Healthy living’s best benefits result from consuming whole foods, natural versus synthesized vitamins, and whole soul practices.
Whole foods are foods that are unprocessed and unrefined, or processed and refined as little as possible, before being consumed. They generally require more time and energy to prepare. The payback, however, is less preservatives, sodium, and other potential additives such as soy that many have mild or severe allergic reactions to.
The amount of vitamins and minerals obtained from foods rather than synthetically produced pills or additives is generally modest in comparison. However, often they contain other components that enhance the body’s ability to absorb or utilize them. There are notable exceptions such as vitamin B-12 and B-9 (Folic acid). A substantial number of people do not absorb or properly digest them in their natural state. Consequently the common recommendation is to get them from supplements and fortified foods especially if you are over fifty years old.
Whole meal is an excellent case in point. Whole meal is difficult to buy commercially unlike white flour, whole wheat, or enriched flours. Whole meal is usually ground fresh by the consumer and used or frozen within a few days. It has a short shelf life because it contains not only the endosperm and bran, but, also, the germ which turns rancid in as little as two weeks. To make white flour, commercial millers start by breaking kernels, known as wheat berries, into three parts. The bran contains most of the grain’s fiber and minerals. The germ contains most of the vitamins and unsaturated fats. Finally, the endosperm, which contains most of the grain’s protein, is common to both types of flour. 100 grams of hard red spring wheat berries contains 12.2 grams of fiber, 340 milligrams of potassium, 2.78 milligrams of zinc, and 1.01 milligrams of Vitamin E. Its enriched white flour cousin by comparison contains 2.7 grams of fiber, 107 milligrams of potassium, 0.7 milligrams of zinc, and 0.06 milligrams of Vitamin E. It is cheaper and the body tends to better utilize the nutrients than when they are purchased and consumed separately.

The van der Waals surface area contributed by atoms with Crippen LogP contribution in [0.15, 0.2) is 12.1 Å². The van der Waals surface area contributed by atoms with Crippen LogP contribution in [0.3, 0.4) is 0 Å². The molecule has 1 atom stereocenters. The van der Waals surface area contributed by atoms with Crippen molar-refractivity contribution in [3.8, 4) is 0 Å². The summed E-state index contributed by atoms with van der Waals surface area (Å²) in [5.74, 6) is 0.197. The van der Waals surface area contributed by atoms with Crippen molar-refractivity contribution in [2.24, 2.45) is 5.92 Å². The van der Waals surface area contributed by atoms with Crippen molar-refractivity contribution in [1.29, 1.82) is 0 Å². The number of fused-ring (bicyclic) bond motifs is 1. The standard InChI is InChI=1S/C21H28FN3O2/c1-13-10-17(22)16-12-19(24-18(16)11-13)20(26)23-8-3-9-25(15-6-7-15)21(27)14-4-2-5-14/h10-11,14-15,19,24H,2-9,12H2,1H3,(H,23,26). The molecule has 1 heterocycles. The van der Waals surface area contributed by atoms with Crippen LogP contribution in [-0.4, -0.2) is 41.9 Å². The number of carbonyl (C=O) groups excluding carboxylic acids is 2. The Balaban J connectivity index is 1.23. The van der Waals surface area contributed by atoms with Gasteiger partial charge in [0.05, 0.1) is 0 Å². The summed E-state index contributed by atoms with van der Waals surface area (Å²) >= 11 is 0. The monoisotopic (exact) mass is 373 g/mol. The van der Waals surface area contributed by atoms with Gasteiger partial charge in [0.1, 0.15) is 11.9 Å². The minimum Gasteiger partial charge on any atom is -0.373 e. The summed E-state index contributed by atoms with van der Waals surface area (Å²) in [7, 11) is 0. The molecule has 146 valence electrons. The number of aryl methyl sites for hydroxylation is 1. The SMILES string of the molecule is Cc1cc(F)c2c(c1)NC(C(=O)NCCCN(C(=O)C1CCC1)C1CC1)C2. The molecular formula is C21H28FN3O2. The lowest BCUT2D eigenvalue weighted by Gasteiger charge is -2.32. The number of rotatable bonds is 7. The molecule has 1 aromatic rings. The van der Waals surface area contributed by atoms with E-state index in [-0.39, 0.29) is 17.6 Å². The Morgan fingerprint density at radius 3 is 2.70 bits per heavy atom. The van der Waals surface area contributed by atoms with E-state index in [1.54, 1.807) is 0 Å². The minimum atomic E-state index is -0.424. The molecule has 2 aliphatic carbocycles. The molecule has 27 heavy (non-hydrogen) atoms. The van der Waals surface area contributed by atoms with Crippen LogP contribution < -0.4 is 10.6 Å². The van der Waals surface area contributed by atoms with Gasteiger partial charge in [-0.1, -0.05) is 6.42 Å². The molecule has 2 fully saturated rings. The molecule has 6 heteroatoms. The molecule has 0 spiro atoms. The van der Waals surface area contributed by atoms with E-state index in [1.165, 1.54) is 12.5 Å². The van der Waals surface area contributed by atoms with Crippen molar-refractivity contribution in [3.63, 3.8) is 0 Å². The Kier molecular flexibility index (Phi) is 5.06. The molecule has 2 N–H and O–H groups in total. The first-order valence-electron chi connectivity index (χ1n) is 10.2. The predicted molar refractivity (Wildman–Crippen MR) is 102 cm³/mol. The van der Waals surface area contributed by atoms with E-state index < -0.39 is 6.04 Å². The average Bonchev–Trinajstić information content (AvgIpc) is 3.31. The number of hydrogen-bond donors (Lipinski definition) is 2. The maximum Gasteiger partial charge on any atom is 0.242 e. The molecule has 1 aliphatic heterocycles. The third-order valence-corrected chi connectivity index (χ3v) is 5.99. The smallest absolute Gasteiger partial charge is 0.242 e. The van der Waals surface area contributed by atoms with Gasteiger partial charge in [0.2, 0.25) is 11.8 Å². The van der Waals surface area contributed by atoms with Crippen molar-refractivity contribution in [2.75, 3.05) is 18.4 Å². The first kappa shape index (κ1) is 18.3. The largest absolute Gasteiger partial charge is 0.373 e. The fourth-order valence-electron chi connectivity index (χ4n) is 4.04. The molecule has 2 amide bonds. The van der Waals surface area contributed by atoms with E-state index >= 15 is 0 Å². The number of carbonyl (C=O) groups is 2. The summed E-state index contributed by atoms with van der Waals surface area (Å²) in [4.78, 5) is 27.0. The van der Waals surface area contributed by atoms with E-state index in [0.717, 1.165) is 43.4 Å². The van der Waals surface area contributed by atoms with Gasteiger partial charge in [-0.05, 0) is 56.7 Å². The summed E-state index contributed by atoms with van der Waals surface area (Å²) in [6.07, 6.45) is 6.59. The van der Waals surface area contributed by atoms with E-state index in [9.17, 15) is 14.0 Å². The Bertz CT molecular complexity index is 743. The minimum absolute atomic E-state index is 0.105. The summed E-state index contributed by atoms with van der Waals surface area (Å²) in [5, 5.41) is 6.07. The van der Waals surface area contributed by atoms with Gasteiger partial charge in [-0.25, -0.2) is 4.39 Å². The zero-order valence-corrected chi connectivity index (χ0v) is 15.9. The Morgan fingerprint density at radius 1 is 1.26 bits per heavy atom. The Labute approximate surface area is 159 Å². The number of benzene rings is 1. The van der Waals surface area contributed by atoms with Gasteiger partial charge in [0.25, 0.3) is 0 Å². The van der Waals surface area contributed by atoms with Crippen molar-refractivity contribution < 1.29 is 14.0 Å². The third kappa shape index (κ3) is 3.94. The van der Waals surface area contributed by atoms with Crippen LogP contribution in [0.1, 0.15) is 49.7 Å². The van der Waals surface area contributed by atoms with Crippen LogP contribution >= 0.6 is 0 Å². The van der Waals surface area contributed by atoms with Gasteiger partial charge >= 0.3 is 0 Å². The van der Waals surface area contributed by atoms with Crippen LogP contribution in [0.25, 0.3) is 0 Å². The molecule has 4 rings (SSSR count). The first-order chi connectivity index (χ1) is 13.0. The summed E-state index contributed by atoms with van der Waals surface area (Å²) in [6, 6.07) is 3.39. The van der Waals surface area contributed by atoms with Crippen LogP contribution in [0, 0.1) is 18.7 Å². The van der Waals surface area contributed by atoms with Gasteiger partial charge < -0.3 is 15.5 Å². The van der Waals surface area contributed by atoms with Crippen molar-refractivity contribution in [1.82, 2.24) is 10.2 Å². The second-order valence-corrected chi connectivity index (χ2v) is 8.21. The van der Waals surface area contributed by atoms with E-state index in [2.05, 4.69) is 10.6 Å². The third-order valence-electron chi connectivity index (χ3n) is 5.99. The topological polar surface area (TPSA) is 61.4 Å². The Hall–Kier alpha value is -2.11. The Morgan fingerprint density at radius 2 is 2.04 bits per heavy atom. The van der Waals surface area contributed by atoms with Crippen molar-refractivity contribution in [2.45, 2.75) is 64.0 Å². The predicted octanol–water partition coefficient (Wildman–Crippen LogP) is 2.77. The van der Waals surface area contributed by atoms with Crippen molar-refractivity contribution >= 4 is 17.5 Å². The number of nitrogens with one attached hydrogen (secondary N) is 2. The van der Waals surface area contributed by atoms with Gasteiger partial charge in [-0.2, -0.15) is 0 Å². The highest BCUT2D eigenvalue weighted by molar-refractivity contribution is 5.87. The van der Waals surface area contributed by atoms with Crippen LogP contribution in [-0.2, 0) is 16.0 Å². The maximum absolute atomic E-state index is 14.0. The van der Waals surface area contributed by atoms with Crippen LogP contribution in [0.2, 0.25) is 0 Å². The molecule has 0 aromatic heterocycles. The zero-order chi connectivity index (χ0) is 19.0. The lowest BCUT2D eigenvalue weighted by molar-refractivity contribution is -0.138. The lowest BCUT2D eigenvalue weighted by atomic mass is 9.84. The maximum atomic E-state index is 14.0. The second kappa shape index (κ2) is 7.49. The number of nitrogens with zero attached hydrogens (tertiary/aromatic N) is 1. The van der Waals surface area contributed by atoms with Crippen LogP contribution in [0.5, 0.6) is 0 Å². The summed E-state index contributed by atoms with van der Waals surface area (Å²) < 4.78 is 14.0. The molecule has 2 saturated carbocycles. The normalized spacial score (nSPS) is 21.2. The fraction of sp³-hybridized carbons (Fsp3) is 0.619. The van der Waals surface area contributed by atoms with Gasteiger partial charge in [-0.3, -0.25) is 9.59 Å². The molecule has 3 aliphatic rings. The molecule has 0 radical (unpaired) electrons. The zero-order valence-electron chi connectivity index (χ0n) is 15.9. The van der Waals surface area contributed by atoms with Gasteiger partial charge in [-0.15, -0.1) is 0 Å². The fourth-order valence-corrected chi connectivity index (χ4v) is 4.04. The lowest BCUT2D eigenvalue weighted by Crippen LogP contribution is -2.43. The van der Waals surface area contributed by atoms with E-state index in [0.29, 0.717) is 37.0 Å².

The same results are seen in soul practices commonly referred to as spiritual disciplines or sacred rhythms. These practices included prayer, reading the Bible to hear God’s voice (lectio divina), silence and solitude, Sabbath keeping, and honoring the body. These common rhythms of the Christian life are better together. They bring balance to all of life rather than health to an isolated part or two. Together they form a spiritual rhythm William Barclay described as “a continuous going into the presence of God from the presence of men and coming out into the presence of men from the presence of God.” We must never seek the fellowship of God in order to avoid the fellowship of people but in order to fit ourselves better for it. For example, prayer that does not issue in work is not real prayer.
Attempts to separate worship, discipleship, evangelism, caring ministries, and social action from each other is not uncommon. Neither are attempts to recombine them to suit the purposes and passions of the practitioner regardless of the desire and will of God. These efforts over time yield anemic results. There is no substitute for whole soul goodness.